Many people regard the field of medical genetics as futuristic or science fiction, but it’s actually very current and relevant, and affects the diagnosis and treatment of many common diseases right now. I have been routinely ordering genetic evaluations of patients with macular degeneration, and it has been very helpful in my clinical decision making regarding their care and treatment options. There are plenty of other eye diseases that are genetically influenced, and this is a rapidly evolving branch of medicine that will eventually shape how most, if not all, diseases are treated.
With macular degeneration in particular, numerous genetic variants have been implicated in the disease. Approximately 15 genetic variants across 12 genes have been targeted specifically, with two particular biological pathways that seem to possess the most risk in progression to severe macular degeneration. These pathways have been named CFH and ARMS2, and an individual’s risk of severe vision loss can now be predicted based on whether or not they have the high risk variants of these genes.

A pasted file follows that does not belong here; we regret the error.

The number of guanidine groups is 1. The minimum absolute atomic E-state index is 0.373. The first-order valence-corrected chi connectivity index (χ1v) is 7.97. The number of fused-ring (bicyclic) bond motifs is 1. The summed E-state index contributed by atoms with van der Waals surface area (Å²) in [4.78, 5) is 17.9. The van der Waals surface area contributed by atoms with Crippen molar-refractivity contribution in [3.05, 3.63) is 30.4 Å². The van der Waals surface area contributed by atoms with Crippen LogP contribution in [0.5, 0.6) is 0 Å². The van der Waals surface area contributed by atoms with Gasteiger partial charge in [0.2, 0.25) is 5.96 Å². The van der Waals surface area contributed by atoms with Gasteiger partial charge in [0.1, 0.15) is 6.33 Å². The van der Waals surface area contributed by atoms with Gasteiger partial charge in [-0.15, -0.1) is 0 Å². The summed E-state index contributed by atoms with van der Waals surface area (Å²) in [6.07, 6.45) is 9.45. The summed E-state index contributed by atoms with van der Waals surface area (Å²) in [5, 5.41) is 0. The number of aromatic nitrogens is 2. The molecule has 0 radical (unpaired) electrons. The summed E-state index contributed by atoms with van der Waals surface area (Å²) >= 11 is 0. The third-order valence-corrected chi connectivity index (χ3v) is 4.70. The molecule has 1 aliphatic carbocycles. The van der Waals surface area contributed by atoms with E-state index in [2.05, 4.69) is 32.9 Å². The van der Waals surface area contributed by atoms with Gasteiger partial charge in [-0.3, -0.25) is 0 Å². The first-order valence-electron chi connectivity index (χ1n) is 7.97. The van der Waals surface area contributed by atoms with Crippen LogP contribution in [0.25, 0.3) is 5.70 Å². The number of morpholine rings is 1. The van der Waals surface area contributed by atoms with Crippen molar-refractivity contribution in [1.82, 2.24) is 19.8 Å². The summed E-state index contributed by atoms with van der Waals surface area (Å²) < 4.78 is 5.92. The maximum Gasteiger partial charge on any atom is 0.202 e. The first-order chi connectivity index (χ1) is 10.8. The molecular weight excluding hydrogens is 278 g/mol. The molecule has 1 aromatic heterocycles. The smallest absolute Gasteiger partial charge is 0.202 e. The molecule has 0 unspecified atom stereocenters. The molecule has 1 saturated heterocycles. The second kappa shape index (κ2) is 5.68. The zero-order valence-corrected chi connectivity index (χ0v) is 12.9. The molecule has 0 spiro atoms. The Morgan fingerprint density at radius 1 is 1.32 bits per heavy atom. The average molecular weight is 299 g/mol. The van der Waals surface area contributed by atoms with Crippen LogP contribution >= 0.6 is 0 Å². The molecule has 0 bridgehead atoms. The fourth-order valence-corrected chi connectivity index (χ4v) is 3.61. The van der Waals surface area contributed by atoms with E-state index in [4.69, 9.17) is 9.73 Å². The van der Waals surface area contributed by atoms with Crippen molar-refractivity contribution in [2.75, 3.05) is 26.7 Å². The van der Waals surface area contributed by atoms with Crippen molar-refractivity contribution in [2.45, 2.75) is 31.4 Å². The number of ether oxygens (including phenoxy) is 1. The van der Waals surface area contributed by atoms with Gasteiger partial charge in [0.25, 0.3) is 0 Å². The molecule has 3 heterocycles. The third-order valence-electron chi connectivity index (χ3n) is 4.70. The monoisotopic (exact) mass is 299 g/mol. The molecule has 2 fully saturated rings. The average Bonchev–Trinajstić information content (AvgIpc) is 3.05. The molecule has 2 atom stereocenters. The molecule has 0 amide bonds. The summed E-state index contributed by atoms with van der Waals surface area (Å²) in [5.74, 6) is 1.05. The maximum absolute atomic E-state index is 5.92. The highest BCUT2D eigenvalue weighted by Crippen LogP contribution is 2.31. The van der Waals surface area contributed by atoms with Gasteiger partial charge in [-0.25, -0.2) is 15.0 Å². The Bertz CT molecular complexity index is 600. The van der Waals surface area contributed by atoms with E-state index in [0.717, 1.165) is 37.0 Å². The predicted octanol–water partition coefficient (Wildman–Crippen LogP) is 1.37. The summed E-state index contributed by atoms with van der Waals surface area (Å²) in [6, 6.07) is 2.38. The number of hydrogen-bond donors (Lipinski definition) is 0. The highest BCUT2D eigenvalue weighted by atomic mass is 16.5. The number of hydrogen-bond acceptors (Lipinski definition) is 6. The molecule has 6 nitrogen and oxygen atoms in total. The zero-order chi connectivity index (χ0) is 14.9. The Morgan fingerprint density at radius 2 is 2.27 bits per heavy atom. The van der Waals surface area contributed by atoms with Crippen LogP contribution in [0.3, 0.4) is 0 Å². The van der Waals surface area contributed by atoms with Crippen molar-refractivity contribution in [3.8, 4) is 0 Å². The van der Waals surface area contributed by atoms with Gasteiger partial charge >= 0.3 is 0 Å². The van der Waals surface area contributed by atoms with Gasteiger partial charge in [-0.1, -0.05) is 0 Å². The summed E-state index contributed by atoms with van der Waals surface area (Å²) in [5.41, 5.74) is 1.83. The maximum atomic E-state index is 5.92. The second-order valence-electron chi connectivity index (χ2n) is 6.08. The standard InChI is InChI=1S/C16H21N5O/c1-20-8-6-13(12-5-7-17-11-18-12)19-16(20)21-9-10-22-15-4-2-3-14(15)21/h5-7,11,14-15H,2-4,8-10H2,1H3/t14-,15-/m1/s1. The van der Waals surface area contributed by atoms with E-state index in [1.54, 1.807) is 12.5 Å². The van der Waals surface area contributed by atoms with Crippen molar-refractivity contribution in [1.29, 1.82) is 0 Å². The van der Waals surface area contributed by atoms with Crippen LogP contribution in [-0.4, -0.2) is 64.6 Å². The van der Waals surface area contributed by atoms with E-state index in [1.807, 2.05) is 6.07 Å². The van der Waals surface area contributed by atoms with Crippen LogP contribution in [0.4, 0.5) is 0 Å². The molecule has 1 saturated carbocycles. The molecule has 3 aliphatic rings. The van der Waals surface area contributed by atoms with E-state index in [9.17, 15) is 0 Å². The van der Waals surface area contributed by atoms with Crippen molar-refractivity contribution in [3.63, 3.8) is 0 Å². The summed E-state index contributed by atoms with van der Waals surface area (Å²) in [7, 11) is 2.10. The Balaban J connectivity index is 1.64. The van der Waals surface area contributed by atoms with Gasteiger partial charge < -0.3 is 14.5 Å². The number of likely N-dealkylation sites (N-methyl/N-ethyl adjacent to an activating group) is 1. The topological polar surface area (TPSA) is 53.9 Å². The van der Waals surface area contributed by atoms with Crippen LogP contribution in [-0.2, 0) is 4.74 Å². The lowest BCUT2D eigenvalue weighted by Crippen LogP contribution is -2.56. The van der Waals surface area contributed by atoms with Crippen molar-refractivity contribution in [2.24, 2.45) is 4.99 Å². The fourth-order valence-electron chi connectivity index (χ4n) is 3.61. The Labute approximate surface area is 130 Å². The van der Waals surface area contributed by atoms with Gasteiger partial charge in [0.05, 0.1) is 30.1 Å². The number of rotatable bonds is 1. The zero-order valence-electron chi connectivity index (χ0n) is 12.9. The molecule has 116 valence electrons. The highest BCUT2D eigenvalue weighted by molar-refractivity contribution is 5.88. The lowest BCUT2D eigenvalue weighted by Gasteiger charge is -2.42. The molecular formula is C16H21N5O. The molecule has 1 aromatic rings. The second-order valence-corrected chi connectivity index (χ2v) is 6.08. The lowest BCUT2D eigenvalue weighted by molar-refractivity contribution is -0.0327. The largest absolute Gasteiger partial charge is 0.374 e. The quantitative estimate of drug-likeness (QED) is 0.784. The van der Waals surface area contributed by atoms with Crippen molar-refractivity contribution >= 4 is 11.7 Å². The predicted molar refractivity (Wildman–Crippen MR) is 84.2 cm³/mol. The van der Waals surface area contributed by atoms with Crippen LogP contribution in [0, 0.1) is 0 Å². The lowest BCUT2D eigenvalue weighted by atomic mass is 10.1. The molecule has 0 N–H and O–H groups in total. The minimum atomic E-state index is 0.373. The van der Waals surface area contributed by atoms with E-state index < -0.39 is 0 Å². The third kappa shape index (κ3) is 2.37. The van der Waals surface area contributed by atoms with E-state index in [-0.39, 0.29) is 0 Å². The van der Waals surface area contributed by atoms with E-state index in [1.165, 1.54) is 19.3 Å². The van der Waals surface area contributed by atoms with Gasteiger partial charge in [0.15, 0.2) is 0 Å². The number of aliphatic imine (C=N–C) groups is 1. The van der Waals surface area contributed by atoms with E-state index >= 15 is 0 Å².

The test used in my office utilizes a simple cheek swab that collects a patient’s DNA, which is sent to a lab in Michigan that returns results in a few weeks. The results indicate the patient’s genetic type of only the AMD-specific genes, and give a percentage risk of severe disease progression over the next 10 years. I have seen results in patients ranging from less than five percent chance of vision loss to over 80 percent chance of vision loss, which has changed how I treat individual patients significantly. I can now be more or less aggressive with antioxidant therapy, follow-up and education as needed. Research that helps to determine which vitamin therapy is better for which genotype is already present and growing. Most insurance companies cover this test for patients with signs of macular degeneration.
While genetics have been estimated to be accountable for up to 70 percent of a person’s risk of macular degeneration, there are still other known risk factors that are more controllable. These include smoking, UV radiation exposure and BMI. Smoking is the most dangerous risk-inducing behavior, although it’s not known if it’s due to direct oxidative damage to the retina or if it simply acts to “turn on” the gene that then causes the damage. Regardless, a healthy lifestyle of diet and exercise, no smoking, and UV and HEV (blue light) protection can still serve to reduce risk of vision loss despite genetic predisposition to this disease.
If you or a loved one has early or intermediate macular degeneration, consider genetic testing to help determine the risk of progression to a more advanced, severe stage. It will help you and your doctor prepare for early detection and treatment of worsening disease.